ISSN: 0970-938X (Print) | 0976-1683 (Electronic)

Biomedical Research

An International Journal of Medical Sciences

Case Report - Biomedical Research (2018) Volume 29, Issue 10

Aortic and mitral valve replacement following previous left pneumonectomy: a case report

Shaozi Fu and Haitao Wang*

Department of Cardiothoracic Surgery, the Zhejiang Provincial People’s Hospital, Hangzhou, PR China

*Corresponding Author:
Haitao Wang
Department of Thoracic Surgery
The Zhejiang Provincial People’s Hospital
PR China

Accepted date: March 24, 2018

DOI: 10.4066/biomedicalresearch.29-18-258

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Performing double valve replacement in a patient with previous pneumonectomy was challenging. Here, we reported a double valve replacement, which is performed in a 60-year-old female with a history of left pneumonectomy via median sternotomy. Multiple cerebral infarctions were confirmed by cranial computed tomography after surgery with none sequela left, which was suspected causing by air embolism. We review literatures from PubMed and conclude that median sternotomy is still the most common surgical approach. Due to the adhesions induced by previous operation, intraoperative air excluding is important for cardiothoracic surgeons to avoid air embolism after surgery. Post-surgery pulmonary hypertension is also worth paying attention to. Long-term follow-up is necessary to assess the outcomes of surgery.


Pneumonectomy, Valve replacement, Median sternotomy, air embolis


Performing Double Valve Replacement (DVR) on a patient with previous pneumonectomy is a challenge, not only for the surgery, but also for the postoperative periods. Pneumonectomy would not only alter the anatomical position in thorax, but also reduce the respiratory reserve since the pulmonary vascular volume was cut by half. Surgical technique of complex cardiac surgery could be alternative, such as median sternotomy, Upper Ministernotomy (UMS) and lateral thoracotomy [1-3]. However, it is controversial which technique is optimal, especially for previous pneumonectomy. Complications of DVR contain prolonged mechanical ventilation, re-intubation, acute kidney injury, cerebrovascular accident, sepsis, atrial fibrillation and so on, let alone with previous pneumonectomy [4]. This report presents a Chinese woman with 30-year history of pneumonectomy who suffered from rheumatic valve disease. A DVR surgery through standard median sternotomy was performed, and she had a transient cerebral infarction postoperatively.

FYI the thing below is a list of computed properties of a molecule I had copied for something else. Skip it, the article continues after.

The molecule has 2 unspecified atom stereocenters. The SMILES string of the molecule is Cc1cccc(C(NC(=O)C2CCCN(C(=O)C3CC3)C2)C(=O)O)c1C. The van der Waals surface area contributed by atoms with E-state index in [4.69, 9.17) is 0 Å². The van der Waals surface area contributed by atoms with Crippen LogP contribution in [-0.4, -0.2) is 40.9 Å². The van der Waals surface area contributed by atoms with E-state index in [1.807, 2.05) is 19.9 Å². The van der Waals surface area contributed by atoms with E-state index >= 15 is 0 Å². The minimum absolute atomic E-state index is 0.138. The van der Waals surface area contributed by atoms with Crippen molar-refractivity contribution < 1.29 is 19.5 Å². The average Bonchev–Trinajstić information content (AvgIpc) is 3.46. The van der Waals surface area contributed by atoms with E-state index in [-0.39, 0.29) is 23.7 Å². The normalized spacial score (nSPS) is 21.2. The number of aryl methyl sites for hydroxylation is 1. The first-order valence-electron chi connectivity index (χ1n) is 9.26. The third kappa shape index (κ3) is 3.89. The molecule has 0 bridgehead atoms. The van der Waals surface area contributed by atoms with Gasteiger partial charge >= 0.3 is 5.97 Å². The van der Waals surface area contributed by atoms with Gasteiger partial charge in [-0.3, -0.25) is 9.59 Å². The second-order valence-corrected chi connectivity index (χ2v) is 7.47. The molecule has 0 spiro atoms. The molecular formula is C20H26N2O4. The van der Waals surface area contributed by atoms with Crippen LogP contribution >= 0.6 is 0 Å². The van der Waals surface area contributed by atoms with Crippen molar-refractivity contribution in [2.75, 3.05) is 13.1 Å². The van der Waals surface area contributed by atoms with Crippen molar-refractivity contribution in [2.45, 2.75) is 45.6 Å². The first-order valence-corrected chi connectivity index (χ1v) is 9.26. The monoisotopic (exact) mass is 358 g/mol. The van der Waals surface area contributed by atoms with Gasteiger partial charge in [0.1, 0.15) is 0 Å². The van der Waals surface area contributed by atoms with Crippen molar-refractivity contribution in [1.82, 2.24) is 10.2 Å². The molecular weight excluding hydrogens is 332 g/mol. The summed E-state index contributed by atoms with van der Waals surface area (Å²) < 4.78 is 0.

Case Presentation

A 60-year-old woman was admitted to the cardiac department due to aggravating chest tightness and nocturnal paroxysmal dyspnea. She had a history of bronchial cyst and underwent a left pneumonectomy 30 years ago. Chest Computed Tomography (CT) revealed a pronounced mediastinal shift to the left (Figure 1). Transthoracic echocardiography revealed rheumatic valve disease: severe mitral valve stenosis, moderate aortic valve stenosis, tricuspid regurgitation, and atrial fibrillation. The ejection fraction was 71%. Electrocardiogram showed second-degree atrioventricular block. Pulmonary function indicated moderate restrictive ventilatory dysfunction.


Figure 1: Chest computed tomography revealed a pronounced mediastinal shift to the left.

A surgery via median sternotomy was performed. The right pleura were kept intact. We mobilized the adhered tissue between the pericardium and left chest wall carefully. After suspending the pericardium rightwards, we got the satisfactory exposure for DVR (Figure 2). With Cardiopulmonary Bypass (CPB) initiated and myocardial protection maintained, two mechanical prostheses were implanted in mitral and aortic valve via interatrial groove and aortic root approach respectively. An Edward MC3 ring was implanted in tricuspid annulus. Heart resuscitated autonomously. The aortic crossclamp time was 71 minutes and the total bypass time was 106 min.


Figure 2: Exposure through median sternotomy.

On the first day after surgery, the patient felt weakness of her right leg and left arm with stable vital signs. Physical examinations showed reduced myodynamia, level I for the right leg and level II for the left arm, accompanied with shallow left nasolabial groove. Cranial CT scanning indicated multiple cerebral infarctions in right temporal lobe, right frontal lobe and bilateral parietal lobe, respectively (Figure 3). However, all the neural signs disappeared the next day. The patient was extubated 4 d after the surgery and the remaining recovery was uneventful.


Figure 3: Postoperative computed tomography. The left picture shows low density focuses in the right temporal lobe. The middle picture shows low density focuses in the right frontal lobe. The right picture shows low density focuses in the bilateral parietal lobe. All of the low density parts are pointed out by black arrows.